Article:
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Saturday, November 17 • 8:30am - 10:00am
Second General Session - Ruby Bridges

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Ruby Bridges is an American activist who became a symbol of the civil rights movement when she was six years old and in the youngest of a group of African-American students to integrate schools in the American South. When she was four years old, her family moved to New Orleans. Two years later a test was given to the city’s African-American schoolchildren to determine which students could enter all-white schools. Bridges passed the test and was selected for enrollment at the city’s William Frantz Elementary School.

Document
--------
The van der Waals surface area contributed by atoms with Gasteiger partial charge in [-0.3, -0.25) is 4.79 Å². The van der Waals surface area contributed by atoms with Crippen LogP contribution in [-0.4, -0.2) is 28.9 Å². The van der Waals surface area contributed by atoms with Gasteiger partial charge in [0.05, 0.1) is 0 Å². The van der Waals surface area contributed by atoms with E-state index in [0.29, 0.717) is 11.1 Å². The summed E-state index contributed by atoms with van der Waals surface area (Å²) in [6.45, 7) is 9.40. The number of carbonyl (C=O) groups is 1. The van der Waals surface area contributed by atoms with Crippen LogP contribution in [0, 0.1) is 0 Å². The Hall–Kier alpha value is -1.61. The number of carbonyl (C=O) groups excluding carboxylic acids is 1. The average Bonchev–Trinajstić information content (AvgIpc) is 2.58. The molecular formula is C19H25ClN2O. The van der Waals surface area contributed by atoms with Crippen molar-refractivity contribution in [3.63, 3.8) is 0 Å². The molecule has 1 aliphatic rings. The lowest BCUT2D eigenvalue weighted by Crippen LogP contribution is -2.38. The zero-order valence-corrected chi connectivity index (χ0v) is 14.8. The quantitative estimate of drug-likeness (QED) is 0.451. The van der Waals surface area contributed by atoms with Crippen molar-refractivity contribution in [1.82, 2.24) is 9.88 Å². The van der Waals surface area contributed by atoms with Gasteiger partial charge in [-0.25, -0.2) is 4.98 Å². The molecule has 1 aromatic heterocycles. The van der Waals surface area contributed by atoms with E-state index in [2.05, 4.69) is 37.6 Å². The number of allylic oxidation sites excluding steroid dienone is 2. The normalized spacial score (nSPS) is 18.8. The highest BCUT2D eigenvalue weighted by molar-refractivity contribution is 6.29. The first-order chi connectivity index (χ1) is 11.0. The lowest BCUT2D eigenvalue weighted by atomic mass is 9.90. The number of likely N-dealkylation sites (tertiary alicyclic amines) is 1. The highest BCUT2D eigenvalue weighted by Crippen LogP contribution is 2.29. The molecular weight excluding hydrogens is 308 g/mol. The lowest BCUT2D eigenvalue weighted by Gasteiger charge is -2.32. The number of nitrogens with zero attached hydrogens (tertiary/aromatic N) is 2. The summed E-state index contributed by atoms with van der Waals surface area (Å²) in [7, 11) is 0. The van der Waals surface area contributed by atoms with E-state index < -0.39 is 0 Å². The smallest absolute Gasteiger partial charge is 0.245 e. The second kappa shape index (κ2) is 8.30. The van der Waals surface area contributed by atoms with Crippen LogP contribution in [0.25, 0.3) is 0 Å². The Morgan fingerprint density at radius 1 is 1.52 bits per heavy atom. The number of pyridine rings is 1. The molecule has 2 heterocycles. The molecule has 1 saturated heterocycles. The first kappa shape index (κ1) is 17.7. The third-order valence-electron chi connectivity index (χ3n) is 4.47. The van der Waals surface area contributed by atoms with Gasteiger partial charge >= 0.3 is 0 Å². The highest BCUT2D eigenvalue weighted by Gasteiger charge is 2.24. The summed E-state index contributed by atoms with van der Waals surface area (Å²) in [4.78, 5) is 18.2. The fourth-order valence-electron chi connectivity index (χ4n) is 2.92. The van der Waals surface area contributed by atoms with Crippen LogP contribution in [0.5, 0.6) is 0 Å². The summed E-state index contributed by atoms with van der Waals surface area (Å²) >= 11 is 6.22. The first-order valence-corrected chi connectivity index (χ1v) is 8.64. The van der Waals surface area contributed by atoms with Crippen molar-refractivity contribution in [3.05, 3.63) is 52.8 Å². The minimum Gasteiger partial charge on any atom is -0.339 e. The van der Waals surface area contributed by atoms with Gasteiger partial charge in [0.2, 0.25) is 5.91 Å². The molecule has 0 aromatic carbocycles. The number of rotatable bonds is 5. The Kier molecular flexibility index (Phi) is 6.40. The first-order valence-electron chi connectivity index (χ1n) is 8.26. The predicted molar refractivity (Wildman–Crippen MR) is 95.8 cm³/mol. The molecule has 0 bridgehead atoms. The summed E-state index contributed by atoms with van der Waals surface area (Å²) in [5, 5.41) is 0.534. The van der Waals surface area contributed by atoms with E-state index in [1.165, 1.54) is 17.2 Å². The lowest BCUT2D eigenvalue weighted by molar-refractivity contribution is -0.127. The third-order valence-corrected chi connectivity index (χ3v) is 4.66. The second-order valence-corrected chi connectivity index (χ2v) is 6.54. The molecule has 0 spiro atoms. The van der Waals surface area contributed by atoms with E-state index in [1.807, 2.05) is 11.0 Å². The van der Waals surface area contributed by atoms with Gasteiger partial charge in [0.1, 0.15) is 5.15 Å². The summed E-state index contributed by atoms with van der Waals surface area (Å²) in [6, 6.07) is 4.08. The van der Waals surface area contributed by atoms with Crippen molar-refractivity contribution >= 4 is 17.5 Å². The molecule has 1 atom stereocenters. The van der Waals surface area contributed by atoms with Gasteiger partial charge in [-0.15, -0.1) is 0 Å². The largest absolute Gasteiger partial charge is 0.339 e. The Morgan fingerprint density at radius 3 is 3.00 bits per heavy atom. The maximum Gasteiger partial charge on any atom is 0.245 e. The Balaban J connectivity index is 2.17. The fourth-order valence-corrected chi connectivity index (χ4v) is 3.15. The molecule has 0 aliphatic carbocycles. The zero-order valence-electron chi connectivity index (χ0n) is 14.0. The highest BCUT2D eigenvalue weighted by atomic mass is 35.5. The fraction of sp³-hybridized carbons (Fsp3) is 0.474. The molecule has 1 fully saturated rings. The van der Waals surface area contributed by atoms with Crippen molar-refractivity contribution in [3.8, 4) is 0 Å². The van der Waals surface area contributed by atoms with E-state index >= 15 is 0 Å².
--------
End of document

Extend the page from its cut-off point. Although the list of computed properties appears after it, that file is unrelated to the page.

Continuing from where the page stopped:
Of the six African-American students designated to integrate the school, Bridges was the only one to enroll. On November 14, 1960, her first day, she was escorted to school by four federal marshals. Bridges spent the entire day in the principal’s office as irate parents marched into the school to remove their children. On Bridges’ second day, Barbara Henry, a young teacher from Boston, began to teach her.
Bridges’ bravery inspired the Norman Rockwell painting The Problem We All Live With (1964), which depicts the young Bridges walking to school between two sets of marshals, a racial epithet marking the wall behind them.

She is now chair of the Ruby Bridges Foundation, which she formed in 1999 to promote "the values of tolerance, respect, and appreciation of all differences."

Saturday November 17, 2018 8:30am - 10:00am CST
Hyatt East Tower, Grand A, Ballroom Level